Kim Jong Il in China: 28 Things You May Have Missed

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American Foreign Policy / China / Chinese communist party / East Asian modernity / Manchuria / North Korea / North Korean border region / Sino-North Korean relations / US-North Korea relations / Yanbian / 新闻自由

Cross-Border Economic Development

1. Indeed, the Rodong Sinmun [劳动新闻/Worker’s Daily], North Korea’s key ideological mouthpiece, has said nothing of Kim Jong Il’s since his junket to a Hamgyong fruityard. But what has flowered in place of news of Kim?  The halls of Pyongyang, at least the ones with lighting, are suddenly again flush with economic optimism.

The phrases present in this Rodong Sinmun, May 20, editorial had gone into deep remission.  The North Korean leadership, we can only assume, feels confident that Chinese aid can pitch them forward headlong into the future (notwithstanding the fact that 6 million of the DPRK’s 24 million people are starving).

2. Analysis of all of this is needed, and one of China’s top North Korea bloggers rises to the task:


Roughly, while Kim Jong Il is trying to “transmit craziness” to the world community and heighten concern about his food difficulties and military potency, he is also – and this is interesting – trying to restore Sino-North Korean relations to a state resembling that of the 1980s.  Economic junkets and implicit promises of reform were a core piece of those relations.  However, the economic linkages of the 1980s never really took off, whereas today, North Korea is ever-deeper in the economic embrace of China along the frontier and otherwise.  In the 1990s, during the height of the famine, Kim Jong Il not once travelled to China.  This was clearly a mistake.  North Korea appears to have learned something from its recent past [前车之鉴].   Perhaps, finally, there is no going back.

3. Another very astute point made by the Chinese blogger is the unifying imperative of both the internal situation in North Korea (and, implicitly, China) with the complex international situation.  This includes the democratic wave in the Middle East and the need to improve domestic stability in both countries.  Thus the answer is to present not only a united Sino-North Korean front to the world, but to render that front even more united than before:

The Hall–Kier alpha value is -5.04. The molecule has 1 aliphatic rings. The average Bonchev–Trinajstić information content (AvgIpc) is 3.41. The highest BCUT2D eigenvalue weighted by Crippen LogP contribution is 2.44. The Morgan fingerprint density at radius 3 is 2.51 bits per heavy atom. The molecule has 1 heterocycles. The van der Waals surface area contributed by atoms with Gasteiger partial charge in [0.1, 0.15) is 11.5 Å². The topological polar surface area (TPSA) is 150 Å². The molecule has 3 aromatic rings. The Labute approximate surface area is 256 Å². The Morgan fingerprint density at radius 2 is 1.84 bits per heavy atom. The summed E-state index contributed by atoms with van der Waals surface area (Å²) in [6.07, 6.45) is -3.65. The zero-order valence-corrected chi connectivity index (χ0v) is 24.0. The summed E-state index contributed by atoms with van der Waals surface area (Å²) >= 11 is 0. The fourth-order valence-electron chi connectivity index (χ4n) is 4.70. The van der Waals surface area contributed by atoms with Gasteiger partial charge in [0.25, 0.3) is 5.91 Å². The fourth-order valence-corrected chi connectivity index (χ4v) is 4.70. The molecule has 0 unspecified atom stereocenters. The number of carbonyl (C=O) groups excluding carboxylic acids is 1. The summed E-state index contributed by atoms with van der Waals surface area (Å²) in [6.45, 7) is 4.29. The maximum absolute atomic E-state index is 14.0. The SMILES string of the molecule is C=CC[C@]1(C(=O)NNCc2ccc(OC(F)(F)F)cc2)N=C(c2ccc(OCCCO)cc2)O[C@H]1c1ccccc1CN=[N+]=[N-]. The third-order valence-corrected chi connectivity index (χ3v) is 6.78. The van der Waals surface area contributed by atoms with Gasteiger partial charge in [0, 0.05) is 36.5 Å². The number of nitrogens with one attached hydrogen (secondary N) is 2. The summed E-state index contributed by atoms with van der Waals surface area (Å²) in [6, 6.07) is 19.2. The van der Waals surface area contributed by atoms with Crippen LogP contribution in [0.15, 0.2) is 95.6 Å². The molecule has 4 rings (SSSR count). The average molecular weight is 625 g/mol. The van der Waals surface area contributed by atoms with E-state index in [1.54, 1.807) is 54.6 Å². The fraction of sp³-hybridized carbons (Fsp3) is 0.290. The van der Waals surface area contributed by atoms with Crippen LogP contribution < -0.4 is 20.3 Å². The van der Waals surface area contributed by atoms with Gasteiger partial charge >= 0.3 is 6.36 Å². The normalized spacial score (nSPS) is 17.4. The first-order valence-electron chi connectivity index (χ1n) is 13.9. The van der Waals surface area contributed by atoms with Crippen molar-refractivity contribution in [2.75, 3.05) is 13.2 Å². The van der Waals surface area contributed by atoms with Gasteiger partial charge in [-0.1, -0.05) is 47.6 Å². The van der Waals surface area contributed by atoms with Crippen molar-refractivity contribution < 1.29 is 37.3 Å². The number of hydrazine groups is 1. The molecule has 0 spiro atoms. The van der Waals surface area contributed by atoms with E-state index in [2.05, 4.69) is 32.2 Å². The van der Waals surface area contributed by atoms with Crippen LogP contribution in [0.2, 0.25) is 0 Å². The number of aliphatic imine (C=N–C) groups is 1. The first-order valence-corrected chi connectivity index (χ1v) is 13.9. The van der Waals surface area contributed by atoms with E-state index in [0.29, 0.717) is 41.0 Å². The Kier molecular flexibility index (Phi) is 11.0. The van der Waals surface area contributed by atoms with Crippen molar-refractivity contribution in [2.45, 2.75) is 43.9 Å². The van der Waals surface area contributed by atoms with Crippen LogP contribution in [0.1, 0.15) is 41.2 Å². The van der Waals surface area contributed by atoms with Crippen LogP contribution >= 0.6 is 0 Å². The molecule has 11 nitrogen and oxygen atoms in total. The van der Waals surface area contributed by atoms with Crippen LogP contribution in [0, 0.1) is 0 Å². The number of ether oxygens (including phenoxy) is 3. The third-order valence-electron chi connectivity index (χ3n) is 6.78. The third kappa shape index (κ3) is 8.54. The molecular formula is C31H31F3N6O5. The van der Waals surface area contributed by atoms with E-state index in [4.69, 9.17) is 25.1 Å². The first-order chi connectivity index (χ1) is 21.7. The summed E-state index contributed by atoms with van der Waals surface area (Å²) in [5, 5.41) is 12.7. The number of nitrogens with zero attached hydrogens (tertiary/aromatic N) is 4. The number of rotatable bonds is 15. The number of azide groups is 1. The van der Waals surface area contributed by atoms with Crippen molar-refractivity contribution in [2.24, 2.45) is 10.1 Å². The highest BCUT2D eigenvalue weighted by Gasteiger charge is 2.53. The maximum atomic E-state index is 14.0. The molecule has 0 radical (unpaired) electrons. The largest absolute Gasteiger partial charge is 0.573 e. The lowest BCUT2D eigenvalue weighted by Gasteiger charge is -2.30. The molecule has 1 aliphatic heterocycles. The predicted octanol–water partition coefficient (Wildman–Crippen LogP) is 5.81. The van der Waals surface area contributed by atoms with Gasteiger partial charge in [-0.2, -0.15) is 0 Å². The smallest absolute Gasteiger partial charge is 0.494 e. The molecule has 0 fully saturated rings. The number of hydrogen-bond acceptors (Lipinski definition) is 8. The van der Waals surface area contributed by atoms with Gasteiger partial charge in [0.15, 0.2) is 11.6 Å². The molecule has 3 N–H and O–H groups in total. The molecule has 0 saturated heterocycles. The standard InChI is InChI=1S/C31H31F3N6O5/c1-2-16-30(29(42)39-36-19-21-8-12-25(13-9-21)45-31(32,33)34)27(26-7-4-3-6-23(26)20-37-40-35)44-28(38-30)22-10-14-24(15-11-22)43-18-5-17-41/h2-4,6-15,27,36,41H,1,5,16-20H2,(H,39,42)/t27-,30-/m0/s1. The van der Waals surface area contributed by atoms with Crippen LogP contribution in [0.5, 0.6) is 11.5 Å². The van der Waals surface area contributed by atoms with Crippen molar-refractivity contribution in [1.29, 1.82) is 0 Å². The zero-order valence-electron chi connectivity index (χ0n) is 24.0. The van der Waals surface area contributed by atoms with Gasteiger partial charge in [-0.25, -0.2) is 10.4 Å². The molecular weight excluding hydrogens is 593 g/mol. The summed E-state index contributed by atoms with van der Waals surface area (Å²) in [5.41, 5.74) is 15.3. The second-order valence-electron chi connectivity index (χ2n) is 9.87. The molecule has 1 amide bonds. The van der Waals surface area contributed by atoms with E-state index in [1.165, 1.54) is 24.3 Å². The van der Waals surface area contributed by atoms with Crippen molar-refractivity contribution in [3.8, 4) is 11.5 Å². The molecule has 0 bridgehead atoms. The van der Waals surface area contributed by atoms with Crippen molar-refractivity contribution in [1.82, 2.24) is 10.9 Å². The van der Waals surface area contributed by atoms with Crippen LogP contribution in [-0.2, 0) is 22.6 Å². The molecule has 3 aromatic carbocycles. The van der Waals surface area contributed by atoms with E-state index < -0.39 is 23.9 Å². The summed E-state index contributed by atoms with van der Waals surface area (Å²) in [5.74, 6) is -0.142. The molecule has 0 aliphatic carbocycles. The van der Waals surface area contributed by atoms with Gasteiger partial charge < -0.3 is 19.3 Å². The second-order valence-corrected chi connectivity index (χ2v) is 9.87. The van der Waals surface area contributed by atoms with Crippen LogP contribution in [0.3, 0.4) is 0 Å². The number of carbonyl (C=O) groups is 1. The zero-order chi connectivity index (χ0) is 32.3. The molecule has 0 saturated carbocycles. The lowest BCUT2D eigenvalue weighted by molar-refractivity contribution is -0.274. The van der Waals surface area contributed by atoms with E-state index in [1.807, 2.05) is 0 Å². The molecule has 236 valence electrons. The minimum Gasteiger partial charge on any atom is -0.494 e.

The mechanics of Kim Jong Il’s visit are less important than its effects and what it accompanies: another wave of economic cooperation with China.  Economic ties with North Korea are far, far more important to the Chinese leadership than blustering about North Korea’s nuclear program.

4. Criticism of the DPRK will remain a salient part of the PRC’s media arsenal, but this is done in more subtle ways that do not damage fundamentally the international united front with North Korea.  Where, after all – other than on Sinologistical Violoncellist – do you read stories in English about North Korea-bashing in the Chinese media?

Thus, to economic cooperation, which continues apace:

5. China and North Korea will launch a new borderlands developments initiative next week, and these developments near Sinuiju and on islands in the Yalu River are making the rounds on various government-approved  internet bulletin boards.  In particular, this Chosun Ilbo story is getting a great deal of attention from netizens:

6. North Korea is doing a great deal more than it has in the past to promote Chinese investment.  Witness this – the most detailed KCNA story on the subject I have seen to date — about Chinese investment in Rason, the port in the northeastern corner of Korea.  Of special interest is the frank admission that China is footing the bill for the port’s renovation:

7. Just as the North Korean regime essentially said “hell with it” to the public distribution system in the late 1990s and allowed small market activities so that people knew they should fend for themselves, the DPRK is today more or less admitting that China is going to be increasingly important certain segments of economic life.  Again, the survival imperative is at the core of this: North Koreans know the economy needs an infusion from somewhere, and internal complaints about the Chinese ascension – and they certainly exist – are easy enough to stifle.

8. North Korea has emphasized how much they value Chinese investment in Rason – or done a damn good job in covering up an accidental death – by commemorating the drowning of a Chinese businessman who is said to have saved the lives of two North Korean girls who were somehow just floating in distress of the Rason coast.  A ceremony was held in early April in Pyongyang and Zhang’s stone-faced widow and son were there to accept awards on behalf of a grateful nation.  (Link with photos.)

9. Unfortunately, according to internal sources, North Korea still can’t find enough Chinese investors who are willing to trust their North Korean counterparts.  The limits of rhetoric thus become evident.